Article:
ASIC sues Block Earner, alleging unlicensed financial services

Co-founder and CEO of Block Earner, Charlie Karaboga. Source: provided

In a legal challenge that could redefine how cryptocurrency platforms operate in Australia, the Australian Securities and Investments Commission (ASIC) has sued Block Earner, claiming that its yield-generating products effectively function as financial services. without license.

The investment watchdog filed a civil suit in federal court on Wednesday afternoon, alleging that Block Earner is violating financial regulations with its Crypto Earner, USD Earner and Pax Gold products.

According to the fintech, “Earner” products allow users to transfer Australian dollars into cryptocurrencies and immediately lend these digital assets to Block Earner, who then entrusts them to decentralized borrowing platforms Aave and Compound.

“Your deposits are lent to borrowers, who pay an annualized return on the borrowed funds,” the Block Earner website says.

A portion of these returns are then paid back to clients, compounded daily, with Block Earner claiming annual fixed returns of between 4% and 7%.

But in its Federal Court filing, ASIC says the “winning product was one or more of a managed investment system, a facility through which a person makes a financial investment or derivative.”

ASIC alleges that these products count as a managed investment program because they see users contributing money and crypto-assets in exchange for rights earned by the program – in this case, a return on those initial payments.

Other information previously released by Block Earner indicated that the fintech “is able to generate returns by pooling customer funds and lending them to our trusted partners,” ASIC claimed.

“Members do not have day-to-day control over the operation of the program,” added ASIC.

Operation of these systems requires an Australian Financial Services License (AFSL), which Block Earner does not have.

The watchdog is seeking financial penalties from Block Earner for its alleged violation of financial regulations and wants the Federal Court to enforce a liquidation of “Earner” products with the remaining funds returned to users.

ASIC also wants the court to issue an injunction prohibiting Block Earner from offering these services without AFSL.

The Federal Court has not yet set a hearing date.

ASIC Lawsuit Reveals Chasm in Expectations Over Crypto Regulation

The legal challenge exposes the vastly different views that regulators and industry players may take with respect to the regulation of cryptocurrencies and their derivatives.

In its terms of service, Block Earner clearly states its views on the regulatory landscape for cryptocurrency yield-generating products.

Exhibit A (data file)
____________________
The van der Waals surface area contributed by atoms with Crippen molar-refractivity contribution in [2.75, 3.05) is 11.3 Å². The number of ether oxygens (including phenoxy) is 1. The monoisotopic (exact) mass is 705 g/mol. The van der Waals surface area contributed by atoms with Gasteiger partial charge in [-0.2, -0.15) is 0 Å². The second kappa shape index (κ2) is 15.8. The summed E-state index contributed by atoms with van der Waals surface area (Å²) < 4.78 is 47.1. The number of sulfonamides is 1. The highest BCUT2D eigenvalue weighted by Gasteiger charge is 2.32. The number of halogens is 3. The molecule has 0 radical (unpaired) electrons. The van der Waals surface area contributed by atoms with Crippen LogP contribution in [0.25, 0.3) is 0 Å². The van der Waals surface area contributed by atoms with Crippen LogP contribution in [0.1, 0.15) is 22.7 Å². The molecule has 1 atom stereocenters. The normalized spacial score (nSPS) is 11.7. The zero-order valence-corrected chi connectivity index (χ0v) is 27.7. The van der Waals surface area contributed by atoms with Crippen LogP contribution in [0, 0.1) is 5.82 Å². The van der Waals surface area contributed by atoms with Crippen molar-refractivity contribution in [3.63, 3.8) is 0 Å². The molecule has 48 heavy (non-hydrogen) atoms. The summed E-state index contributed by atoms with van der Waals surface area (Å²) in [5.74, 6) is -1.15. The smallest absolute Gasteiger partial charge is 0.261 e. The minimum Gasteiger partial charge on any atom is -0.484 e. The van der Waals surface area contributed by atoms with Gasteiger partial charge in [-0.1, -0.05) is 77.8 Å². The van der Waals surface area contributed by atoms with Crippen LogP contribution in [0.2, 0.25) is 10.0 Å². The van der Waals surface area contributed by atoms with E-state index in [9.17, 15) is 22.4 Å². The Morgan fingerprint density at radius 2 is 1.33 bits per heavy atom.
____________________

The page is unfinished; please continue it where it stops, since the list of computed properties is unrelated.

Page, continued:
These services “do not constitute the provision of a financial service in relation to financial products which would require triggering the requirement for us to hold an AFSL” under Australian law, Block Earner says.

In a statement provided to SmartCompanyBlock Earner founder Charlie Karaboga called ASIC’s legal intervention a “disappointing result”.

The dispute arose out of what Karaboga described as a “lack of clarity” over how cryptocurrency products are regulated on Australian shores.

“In an ideal world, we would build these products in a regulatory sandbox with more clarity around licensing regimes,” he said.

“Going forward, we look forward to working with ASIC and other regulators in this space to make Australia an innovative space for the crypto industry.”

Block Earner intends to continue offering blockchain-based products in the future “under new ASIC leadership” and says the company has already applied for an AFSL to cover “our upcoming products where requirements license are clear”.

Previously, Karaboga had expressed enthusiasm for the federal government’s “token mapping” program to investigate how crypto-assets and related services should be regulated.

“As the CEO and co-founder of a blockchain-based fintech, you might wonder why I’m in favor,” Karaboga said in an op-ed last month.

“Won’t regulation stifle our work and our innovation in this industry as a whole? I’m convinced it won’t – and in fact it will benefit everyone involved.

“The Australian government is seeking to protect ordinary consumers from the perceived dangers of relatively new technology, and Block Earner is seeking to build trust in an industry we believe is the future of finance.

“The way to achieve both of these goals is, in part, through regulation.”

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